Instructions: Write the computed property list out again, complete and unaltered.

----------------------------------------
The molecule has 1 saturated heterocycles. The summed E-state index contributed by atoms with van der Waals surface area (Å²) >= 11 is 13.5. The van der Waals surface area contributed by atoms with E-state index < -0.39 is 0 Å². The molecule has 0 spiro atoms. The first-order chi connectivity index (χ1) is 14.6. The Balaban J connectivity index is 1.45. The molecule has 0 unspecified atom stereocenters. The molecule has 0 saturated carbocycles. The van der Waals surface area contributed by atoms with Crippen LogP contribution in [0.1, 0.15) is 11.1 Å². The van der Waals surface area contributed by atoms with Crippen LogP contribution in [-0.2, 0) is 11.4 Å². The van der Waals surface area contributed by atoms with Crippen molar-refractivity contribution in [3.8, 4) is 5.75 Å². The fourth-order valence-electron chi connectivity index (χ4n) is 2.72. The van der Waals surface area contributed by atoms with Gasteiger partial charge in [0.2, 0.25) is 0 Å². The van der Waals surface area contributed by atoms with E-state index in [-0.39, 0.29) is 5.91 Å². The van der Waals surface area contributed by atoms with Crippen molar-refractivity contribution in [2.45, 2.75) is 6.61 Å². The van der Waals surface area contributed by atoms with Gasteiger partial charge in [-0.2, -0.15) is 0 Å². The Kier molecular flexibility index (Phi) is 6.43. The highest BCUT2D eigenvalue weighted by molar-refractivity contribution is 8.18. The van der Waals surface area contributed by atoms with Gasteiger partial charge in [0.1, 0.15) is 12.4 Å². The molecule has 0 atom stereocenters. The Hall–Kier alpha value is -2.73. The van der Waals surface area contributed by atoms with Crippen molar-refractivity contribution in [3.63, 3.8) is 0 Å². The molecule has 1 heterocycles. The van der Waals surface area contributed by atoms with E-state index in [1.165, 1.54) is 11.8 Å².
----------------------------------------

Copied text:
The molecule has 1 saturated heterocycles. The summed E-state index contributed by atoms with van der Waals surface area (Å²) >= 11 is 13.5. The van der Waals surface area contributed by atoms with E-state index < -0.39 is 0 Å². The molecule has 0 spiro atoms. The first-order chi connectivity index (χ1) is 14.6. The Balaban J connectivity index is 1.45. The molecule has 0 unspecified atom stereocenters. The molecule has 0 saturated carbocycles. The van der Waals surface area contributed by atoms with Crippen LogP contribution in [0.1, 0.15) is 11.1 Å². The van der Waals surface area contributed by atoms with Crippen LogP contribution in [-0.2, 0) is 11.4 Å². The van der Waals surface area contributed by atoms with Crippen molar-refractivity contribution in [3.8, 4) is 5.75 Å². The fourth-order valence-electron chi connectivity index (χ4n) is 2.72. The van der Waals surface area contributed by atoms with Gasteiger partial charge in [0.2, 0.25) is 0 Å². The van der Waals surface area contributed by atoms with E-state index in [-0.39, 0.29) is 5.91 Å². The van der Waals surface area contributed by atoms with Crippen molar-refractivity contribution in [2.45, 2.75) is 6.61 Å². The van der Waals surface area contributed by atoms with Gasteiger partial charge in [-0.2, -0.15) is 0 Å². The Kier molecular flexibility index (Phi) is 6.43. The highest BCUT2D eigenvalue weighted by molar-refractivity contribution is 8.18. The van der Waals surface area contributed by atoms with Gasteiger partial charge in [0.1, 0.15) is 12.4 Å². The molecule has 0 atom stereocenters. The Hall–Kier alpha value is -2.73. The van der Waals surface area contributed by atoms with Crippen molar-refractivity contribution in [3.63, 3.8) is 0 Å². The molecule has 1 heterocycles. The van der Waals surface area contributed by atoms with E-state index in [1.165, 1.54) is 11.8 Å².